This figure shows the capsid, or outer shell, of a virus called bacteriophage T4. Proteins called gp23 are represented in blue and gp24 are represented in magenta. Both of these proteins are critical for the assembly of the T4 capsid. Researchers have found that the T4 virus and another virus called HK97 both have similar "protein folds" in their outer shells. The findings are providing further evidence that the protein envelope protecting DNA in viruses evolved billions of years ago from a common ancestor and uses the same basic protein fold to construct the outer shell. The researchers used X-ray crystallography to view the gp24 protein at a resolution of 2.9 angstroms and electron microscopy to view the virus capsid at 22-angstrom resolution. An angstrom is one ten-billionth of a meter, or roughly one-millionth as wide as a human hair. (Image courtesy of Purdue University Department of Biological Sciences)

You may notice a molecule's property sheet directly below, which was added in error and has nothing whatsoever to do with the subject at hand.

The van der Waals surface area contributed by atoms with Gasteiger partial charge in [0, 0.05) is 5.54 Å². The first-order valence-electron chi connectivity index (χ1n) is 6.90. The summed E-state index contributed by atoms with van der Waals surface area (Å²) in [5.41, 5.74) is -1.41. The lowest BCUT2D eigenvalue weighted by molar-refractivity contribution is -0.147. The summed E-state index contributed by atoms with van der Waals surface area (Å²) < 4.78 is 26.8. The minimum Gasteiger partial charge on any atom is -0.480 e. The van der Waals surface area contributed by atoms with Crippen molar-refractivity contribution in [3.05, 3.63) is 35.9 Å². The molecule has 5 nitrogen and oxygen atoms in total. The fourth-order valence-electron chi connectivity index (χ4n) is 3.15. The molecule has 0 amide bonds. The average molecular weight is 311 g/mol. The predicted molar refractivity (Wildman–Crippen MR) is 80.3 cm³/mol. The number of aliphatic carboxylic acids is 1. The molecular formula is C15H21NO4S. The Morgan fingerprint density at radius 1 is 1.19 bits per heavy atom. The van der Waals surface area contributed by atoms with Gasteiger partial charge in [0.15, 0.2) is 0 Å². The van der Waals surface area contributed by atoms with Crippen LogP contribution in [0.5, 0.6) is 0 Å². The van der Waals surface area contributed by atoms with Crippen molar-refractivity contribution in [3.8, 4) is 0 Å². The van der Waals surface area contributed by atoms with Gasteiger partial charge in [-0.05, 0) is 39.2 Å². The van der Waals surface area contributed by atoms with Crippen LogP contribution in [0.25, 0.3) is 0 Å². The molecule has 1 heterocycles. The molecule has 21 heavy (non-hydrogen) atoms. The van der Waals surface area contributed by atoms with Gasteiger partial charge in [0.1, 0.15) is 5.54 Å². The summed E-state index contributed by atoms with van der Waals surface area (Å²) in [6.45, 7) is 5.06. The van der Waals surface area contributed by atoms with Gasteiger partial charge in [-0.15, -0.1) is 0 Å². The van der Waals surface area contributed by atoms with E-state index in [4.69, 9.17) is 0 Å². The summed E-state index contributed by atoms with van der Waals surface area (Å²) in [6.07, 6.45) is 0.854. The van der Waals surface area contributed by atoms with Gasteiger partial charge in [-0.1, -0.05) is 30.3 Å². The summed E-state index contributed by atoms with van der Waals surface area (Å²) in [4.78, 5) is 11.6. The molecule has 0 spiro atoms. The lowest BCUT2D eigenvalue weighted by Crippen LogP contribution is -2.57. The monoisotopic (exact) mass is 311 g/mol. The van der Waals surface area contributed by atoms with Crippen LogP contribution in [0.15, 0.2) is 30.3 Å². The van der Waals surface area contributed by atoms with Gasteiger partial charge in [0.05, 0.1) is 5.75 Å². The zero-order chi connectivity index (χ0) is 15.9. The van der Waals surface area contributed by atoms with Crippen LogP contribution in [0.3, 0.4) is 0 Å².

New findings in research led by Purdue University biologists provide further evidence that the protein envelope protecting DNA in viruses evolved billions of years ago from a common ancestor and uses the same basic protein "fold" to construct the critical outer shell.
The most recent findings, which appear in the current issue of the Proceedings of the National Academy of Sciences, show that the T4 virus has a similar protein fold in its outer shell, or capsid, as another virus called HK97.
The protein fold of the viral envelope is crucial for the assembly of the capsid, which protects DNA vital to a virus’ ability to infect host organisms and reproduce. The T4 and HK97 viruses are called bacteriophages because they infect bacteria.
Emil Venere | EurekAlert!
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